61. Clarke, p. 185; Klier and Mingay, pp. 110, 112–113; Kurth, Anastasia, p. 233; Massie, p. 184
  62. Clarke, pp. 188–190; Klier and Mingay, p. 103; Massie, pp. 183–185
  63. Klier and Mingay, pp. 112, 121, 125; Kurth, Anastasia, pp. 230–231; Massie, p. 183
  64. Klier and Mingay, p. 117
  65. Klier and Mingay, p. 110; Kurth, Anastasia, pp. 221–222; von Nidda in I, Anastasia, p. 242
  66. Klier and Mingay, p. 110; Kurth, Anastasia, p. 227; Massie, p. 181; von Nidda in I, Anastasia, p. 244
  67. Klier and Mingay, p. 111; Kurth, Anastasia, p. 229; von Nidda in I, Anastasia, pp. 238-239
  68. Klier and Mingay, p. 111; Kurth, Anastasia, p. 229
  69. Klier and Mingay, pp. 111–112; Massie, p. 183
  70. Massie, p. 182
  71. Kurth, Anastasia, p. 232; Massie, p. 182
  72. Klier and Mingay, p. 113; Letter from Wilton Lloyd-Smith, Miss Jennings' attorney, to Annie Jennings, 15 July 1930, quoted in Kurth, Anastasia, p. 250
  73. Letter from Wilton Lloyd-Smith, Miss Jennings' attorney, to Annie Jennings, 22 August 1930, Fallows papers, Houghton Library, quoted in Kurth, Anastasia, p. 251; Massie, p. 182
  74. Kurth, Anastasia, pp. 251–252
  75. Massie, p. 182; von Nidda in I, Anastasia, pp. 250–251
  76. Kurth, Anastasia, pp. 253–255; Massie, p. 186
  77. Massie, p. 186
  78. Klier and Mingay, p. 125; Kurth, Anastasia, p. 259
  79. Kurth, Anastasia, pp. 258–260
  80. Kurth, Anastasia, pp. 271–279
  81. Klier and Mingay, p. 127; Kurth, Anastasia, p. 276
  82. Klier and Mingay, p. 115; Kurth, Anastasia, pp. 289–356
  83. Klier and Mingay, p. 128; Massie, p. 189
  84. Klier and Mingay, p. 115
  85. Klier and Mingay, p. 129; Kurth, Anastasia, p. 283; Massie, p. 180
  86. Klier and Mingay, p. 129
  87. Klier and Mingay, p.123; Kurth Anastasia, p. 291; Massie, p. 184
  88. Klier and Mingay, p. 129; Kurth, Anastasia, pp. 285–286
  89. Klier and Mingay, pp. 130–131; Kurth, Anastasia, pp. 263–266; Massie, p. 186
  90. Klier and Mingay, pp. 153–154; Kurth, Anastasia, p. 288; Massie, p. 187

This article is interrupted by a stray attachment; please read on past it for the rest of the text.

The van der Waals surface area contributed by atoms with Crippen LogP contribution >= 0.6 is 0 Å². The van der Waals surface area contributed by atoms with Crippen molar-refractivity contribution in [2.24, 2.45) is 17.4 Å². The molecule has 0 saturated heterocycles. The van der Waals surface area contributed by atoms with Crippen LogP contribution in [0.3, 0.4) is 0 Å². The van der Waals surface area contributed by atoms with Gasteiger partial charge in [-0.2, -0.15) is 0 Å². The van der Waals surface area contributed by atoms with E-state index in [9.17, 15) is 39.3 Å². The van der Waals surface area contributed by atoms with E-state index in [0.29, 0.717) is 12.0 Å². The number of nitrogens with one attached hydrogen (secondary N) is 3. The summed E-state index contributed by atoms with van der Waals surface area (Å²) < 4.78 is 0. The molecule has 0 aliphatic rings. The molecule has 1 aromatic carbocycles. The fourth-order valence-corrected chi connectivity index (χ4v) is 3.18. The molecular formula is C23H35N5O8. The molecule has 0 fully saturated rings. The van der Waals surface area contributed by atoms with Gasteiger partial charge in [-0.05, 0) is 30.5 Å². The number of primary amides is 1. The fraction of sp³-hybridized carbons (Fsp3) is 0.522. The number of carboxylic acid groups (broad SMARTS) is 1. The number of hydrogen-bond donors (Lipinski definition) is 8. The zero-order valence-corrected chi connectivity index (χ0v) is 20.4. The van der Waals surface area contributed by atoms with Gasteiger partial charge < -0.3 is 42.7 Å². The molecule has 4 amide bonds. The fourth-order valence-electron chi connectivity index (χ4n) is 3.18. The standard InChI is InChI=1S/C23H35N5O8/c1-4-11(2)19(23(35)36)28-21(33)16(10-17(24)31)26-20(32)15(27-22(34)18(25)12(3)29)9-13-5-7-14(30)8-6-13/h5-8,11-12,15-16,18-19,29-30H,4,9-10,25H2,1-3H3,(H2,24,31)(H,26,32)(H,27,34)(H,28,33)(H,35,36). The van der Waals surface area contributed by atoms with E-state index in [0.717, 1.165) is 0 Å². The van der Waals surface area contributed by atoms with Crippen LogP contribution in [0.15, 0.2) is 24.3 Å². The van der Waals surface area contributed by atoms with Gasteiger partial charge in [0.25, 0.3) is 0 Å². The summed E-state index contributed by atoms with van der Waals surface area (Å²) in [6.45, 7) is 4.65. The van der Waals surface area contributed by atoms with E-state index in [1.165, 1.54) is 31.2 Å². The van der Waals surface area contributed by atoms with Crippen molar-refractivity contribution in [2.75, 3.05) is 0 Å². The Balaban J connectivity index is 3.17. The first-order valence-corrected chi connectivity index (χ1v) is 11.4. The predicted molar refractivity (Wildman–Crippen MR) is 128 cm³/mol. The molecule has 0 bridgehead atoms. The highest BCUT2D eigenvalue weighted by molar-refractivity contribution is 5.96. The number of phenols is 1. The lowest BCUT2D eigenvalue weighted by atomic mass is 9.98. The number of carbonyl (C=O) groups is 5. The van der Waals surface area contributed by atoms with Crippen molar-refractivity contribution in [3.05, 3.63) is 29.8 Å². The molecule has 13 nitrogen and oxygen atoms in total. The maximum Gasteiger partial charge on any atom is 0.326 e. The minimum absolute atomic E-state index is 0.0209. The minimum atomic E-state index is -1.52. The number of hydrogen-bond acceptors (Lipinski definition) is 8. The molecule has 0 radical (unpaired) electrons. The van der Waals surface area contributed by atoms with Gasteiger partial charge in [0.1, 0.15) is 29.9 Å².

91. Kurth, Anastasia, p. 304; Massie, p. 187
  92. Kurth, Tsar, p. 214
  93. Massie, p. 187
  94. Klier and Mingay, p. 140; Kurth, Anastasia, p. 334; Massie, p. 191
  95. Klier and Mingay, p. 140; Kurth, Anastasia, pp. 370–371
  96. Klier and Mingay, p. 140; Kurth, Anastasia, pp. 371–372
  97. Klier and Mingay, p. 142; Kurth, Anastasia, pp. 371–372; Welch p. 253
  98. Klier and Mingay, p. 142; Kurth, Anastasia, p. 370; Massie, pp. 191–192
  99. Kurth, Anastasia, p. 375
  100. Kurth, Anastasia, p. 375; Massie, p. 192
  101. Massie, p. 192
  102. Klier and Mingay, p. 145
  103. Kurth, Anastasia, p. 381
  104. Klier and Mingay, p. 162; Kurth, Anastasia, p. 376
  105. Klier and Mingay, p. 139; Kurth, Anastasia, p. 377
  106. Kurth, Anastasia, p. 375
  107. Klier and Mingay, p. 162; Kurth, Anastasia, p. 388
  108. Klier and Mingay, p. 162; Kurth, Anastasia, p. 381; Massie, p. 192
  109. Massie, p. 194
  110. Klier and Mingay, p. 163
  111. Klier and Mingay, p. 163; Massie, p. 193
  112. Klier and Mingay, p. 164; Massie, p. 193
  113. Klier and Mingay, p. 164
  114. Massie, p. 246
  115. Klier and Mingay, pp. 70–71, 82–84; Massie, pp. 144–145
  116. Klier and Mingay, pp. 84, 91; Massie, pp. 144–145
  117. See, for example, Massie, pp. 144–162
  118. Klier and Mingay, p. 103; von Nidda in I, Anastasia, p. 273
  119. e.g. Kurth, Anastasia, p. 76: "Reams of paper were wasted in a quarrel over detail."
  120. von Nidda in I, Anastasia, p. 83
  121. Interview on ABC television, broadcast 26 October 1976, quoted in Klier and Mingay, p. 230 and Kurth, Anastasia, p. 383
  122. Klier and Mingay, p. 139; Kurth, Anastasia, p. 377; Massie, p. 190
  123. Klier and Mingay, p. 143; Kurth, Anastasia, p. 395; Massie, p. 294
  124. Klier and Mingay, p. 96
  125. von Nidda in I, Anastasia, p. 81
  126. quoted in Kurth, Anastasia, p. 179
  127. Quoted by Klier and Mingay, p. 230
  128. Letter from Mountbatten to Ian Jacob, 8 September 1958, Broadlands archive, quoted in
  129. Kurth, Anastasia, p. 270; von Nidda in I, Anastasia, p. 273
  130. Klier and Mingay, p. 132
  131. Kurth, Anastasia, p. 268; von Nidda in I, Anastasia, p. 274